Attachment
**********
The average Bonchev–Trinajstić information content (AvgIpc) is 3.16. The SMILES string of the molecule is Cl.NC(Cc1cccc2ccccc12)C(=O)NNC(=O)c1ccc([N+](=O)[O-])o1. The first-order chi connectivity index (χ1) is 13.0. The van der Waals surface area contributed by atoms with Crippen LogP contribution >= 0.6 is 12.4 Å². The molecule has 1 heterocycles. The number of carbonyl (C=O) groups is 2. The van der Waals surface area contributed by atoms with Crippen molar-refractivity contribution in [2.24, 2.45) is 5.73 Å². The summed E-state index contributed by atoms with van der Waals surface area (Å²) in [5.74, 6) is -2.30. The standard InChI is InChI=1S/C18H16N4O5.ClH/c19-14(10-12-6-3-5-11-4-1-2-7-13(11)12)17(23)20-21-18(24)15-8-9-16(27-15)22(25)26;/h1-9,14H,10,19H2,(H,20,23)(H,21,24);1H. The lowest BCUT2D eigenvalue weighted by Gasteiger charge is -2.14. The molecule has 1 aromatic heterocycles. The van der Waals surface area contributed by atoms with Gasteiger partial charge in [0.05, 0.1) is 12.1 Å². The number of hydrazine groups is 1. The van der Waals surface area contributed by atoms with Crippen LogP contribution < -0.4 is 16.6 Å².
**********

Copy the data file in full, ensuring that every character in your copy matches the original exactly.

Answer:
The average Bonchev–Trinajstić information content (AvgIpc) is 3.16. The SMILES string of the molecule is Cl.NC(Cc1cccc2ccccc12)C(=O)NNC(=O)c1ccc([N+](=O)[O-])o1. The first-order chi connectivity index (χ1) is 13.0. The van der Waals surface area contributed by atoms with Crippen LogP contribution >= 0.6 is 12.4 Å². The molecule has 1 heterocycles. The number of carbonyl (C=O) groups is 2. The van der Waals surface area contributed by atoms with Crippen molar-refractivity contribution in [2.24, 2.45) is 5.73 Å². The summed E-state index contributed by atoms with van der Waals surface area (Å²) in [5.74, 6) is -2.30. The standard InChI is InChI=1S/C18H16N4O5.ClH/c19-14(10-12-6-3-5-11-4-1-2-7-13(11)12)17(23)20-21-18(24)15-8-9-16(27-15)22(25)26;/h1-9,14H,10,19H2,(H,20,23)(H,21,24);1H. The lowest BCUT2D eigenvalue weighted by Gasteiger charge is -2.14. The molecule has 1 aromatic heterocycles. The van der Waals surface area contributed by atoms with Gasteiger partial charge in [0.05, 0.1) is 12.1 Å². The number of hydrazine groups is 1. The van der Waals surface area contributed by atoms with Crippen LogP contribution < -0.4 is 16.6 Å².